Just know that while I shipped the romance(s) so hard, they were also very frustrating to read about! I mean this in the best possible way because I sat the entire time like this:
Basically I approve of the romance in this book and that almost never happens.
I absolutely loved this book and the only reason I docked 0.5 stars is because I felt it didn’t quite live up to the other books I did give 5 stars to.
What I Liked:
- The setting (as I said it’s a rare one)
- Genderswapped Vlad the Impaler
- The complexity of the plot
- Well developed characters
- Interesting (ship-worthy) romances
What I Didn’t Like:
- The pacing slowed the tiniest bit in the middle
I highly, highly recommend taking a look at this book! If you love fantasy I think you’ll really enjoy “And I Darken” because while it isn’t fantasy itself it has all of the war and politics games you find and enjoy in fantasy books.
Outside the palace of Versailles, it’s modern day. Inside, the people dress, eat, and act like it’s the eighteenth century—with the added bonus of technology to make court life lavish, privileged, and frivolous. The palace has every indulgence, but for one pretty young thing, it’s about to become a very beautiful prison.
When Danica witnesses an act of murder by the young king, her mother makes a cruel power play . . . blackmailing the king into making Dani his queen. When she turns eighteen, Dani will marry the most ruthless and dangerous man of the court. She has six months to escape her terrifying destiny. Six months to raise enough money to disappear into the real world beyond the palace gates.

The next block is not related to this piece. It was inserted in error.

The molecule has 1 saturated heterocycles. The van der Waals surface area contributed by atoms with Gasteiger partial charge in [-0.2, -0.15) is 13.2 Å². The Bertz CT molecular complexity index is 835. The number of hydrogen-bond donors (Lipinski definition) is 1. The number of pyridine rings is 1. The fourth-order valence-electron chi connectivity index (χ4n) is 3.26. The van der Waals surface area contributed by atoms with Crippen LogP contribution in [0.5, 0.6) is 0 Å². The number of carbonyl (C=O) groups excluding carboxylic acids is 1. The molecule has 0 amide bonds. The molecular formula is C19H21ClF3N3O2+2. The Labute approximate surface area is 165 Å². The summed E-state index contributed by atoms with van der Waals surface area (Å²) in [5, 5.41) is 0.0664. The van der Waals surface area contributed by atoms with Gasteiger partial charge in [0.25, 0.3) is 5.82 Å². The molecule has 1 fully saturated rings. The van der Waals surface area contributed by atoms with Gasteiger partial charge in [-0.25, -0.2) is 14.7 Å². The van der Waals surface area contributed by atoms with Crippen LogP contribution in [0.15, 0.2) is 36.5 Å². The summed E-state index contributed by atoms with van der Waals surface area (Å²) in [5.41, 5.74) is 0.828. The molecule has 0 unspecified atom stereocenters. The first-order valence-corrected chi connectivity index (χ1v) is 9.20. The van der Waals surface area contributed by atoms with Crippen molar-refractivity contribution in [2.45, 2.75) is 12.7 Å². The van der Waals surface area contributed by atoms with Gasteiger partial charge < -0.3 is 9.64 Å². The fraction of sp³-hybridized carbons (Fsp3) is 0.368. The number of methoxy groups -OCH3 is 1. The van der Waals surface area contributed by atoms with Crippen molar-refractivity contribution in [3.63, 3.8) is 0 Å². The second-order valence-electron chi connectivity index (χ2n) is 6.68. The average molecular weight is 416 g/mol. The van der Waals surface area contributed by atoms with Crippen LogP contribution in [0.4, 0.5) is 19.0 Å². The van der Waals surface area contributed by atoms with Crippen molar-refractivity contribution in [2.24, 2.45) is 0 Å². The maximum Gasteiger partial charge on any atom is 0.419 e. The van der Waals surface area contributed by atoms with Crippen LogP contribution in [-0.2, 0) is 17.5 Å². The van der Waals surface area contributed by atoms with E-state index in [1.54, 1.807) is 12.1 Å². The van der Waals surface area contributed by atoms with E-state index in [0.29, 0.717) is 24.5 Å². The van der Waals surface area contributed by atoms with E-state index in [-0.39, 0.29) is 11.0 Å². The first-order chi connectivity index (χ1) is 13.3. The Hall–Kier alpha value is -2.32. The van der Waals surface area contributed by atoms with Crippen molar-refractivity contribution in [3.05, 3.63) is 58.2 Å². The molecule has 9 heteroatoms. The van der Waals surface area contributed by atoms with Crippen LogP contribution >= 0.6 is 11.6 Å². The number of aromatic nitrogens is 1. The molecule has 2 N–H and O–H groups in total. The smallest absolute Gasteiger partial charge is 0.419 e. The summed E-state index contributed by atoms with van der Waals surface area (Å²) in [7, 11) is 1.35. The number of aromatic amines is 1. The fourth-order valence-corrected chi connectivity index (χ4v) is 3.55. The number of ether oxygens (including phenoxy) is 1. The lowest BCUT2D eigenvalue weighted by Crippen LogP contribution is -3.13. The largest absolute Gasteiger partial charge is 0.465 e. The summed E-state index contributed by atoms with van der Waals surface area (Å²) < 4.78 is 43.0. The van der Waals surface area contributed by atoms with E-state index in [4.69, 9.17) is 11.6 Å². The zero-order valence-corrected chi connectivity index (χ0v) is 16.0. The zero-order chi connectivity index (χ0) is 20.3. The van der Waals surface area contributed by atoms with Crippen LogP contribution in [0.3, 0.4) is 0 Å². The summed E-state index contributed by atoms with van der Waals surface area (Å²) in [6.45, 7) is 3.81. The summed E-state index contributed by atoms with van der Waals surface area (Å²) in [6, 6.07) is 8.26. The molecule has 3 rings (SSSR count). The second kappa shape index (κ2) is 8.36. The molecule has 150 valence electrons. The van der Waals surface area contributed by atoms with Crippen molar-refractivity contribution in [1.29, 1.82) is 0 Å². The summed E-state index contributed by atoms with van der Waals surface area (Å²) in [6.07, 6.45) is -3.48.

Her ticket out? Glitter. A drug so powerful that a tiny pinch mixed into a pot of rouge or lip gloss can make the wearer hopelessly addicted. Addicted to a drug Dani can sell for more money than she ever dreamed.
But in Versailles, secrets are impossible to keep. And the most dangerous secret—falling for a drug dealer outside the palace walls—is one risk she has to take.
**** Big thank you to Random House Books for Young Readers and Netgalley for providing me with this ARC in exchange for an honest review****
I was actually quite pleasantly surprised with how much I enjoyed this book but I just couldn’t bring myself to give it a full 4 star review. However, don’t let the 3.5 stars fool you! This is not only a very good book but also one that is extremely unique.
Also I’d like to just take a moment to appreciate how gorgeous that cover is, am I right?
I don’t even know where to start with this story, it is so unique and wonderfully strange that it was almost a bit confusing at times because of its strangeness. There were a lot of different things going on all at once and it was also pretty fast-paced so there was rarely a boring moment with all of the betrayals, secrets, and blackmail. I have to say I am a sucker for these kinds of stories where there’s a lot of lies and manipulation.
Dani is essentially living a nightmare when the story starts out she is living in a court she cares nothing for, with a conniving mother, and engaged to a sadistic king. So one can only imagine how desperately she wants to get away and escape, unfortunately, she doesn’t have the money or resources to. This results ultimately in Dani selling the drug Glitter in order to raise the money she needs to escape. You can also imagine all the things that can go wrong with this as well, right? That sets the stage for a very dramatic plot and that’s exactly what we get.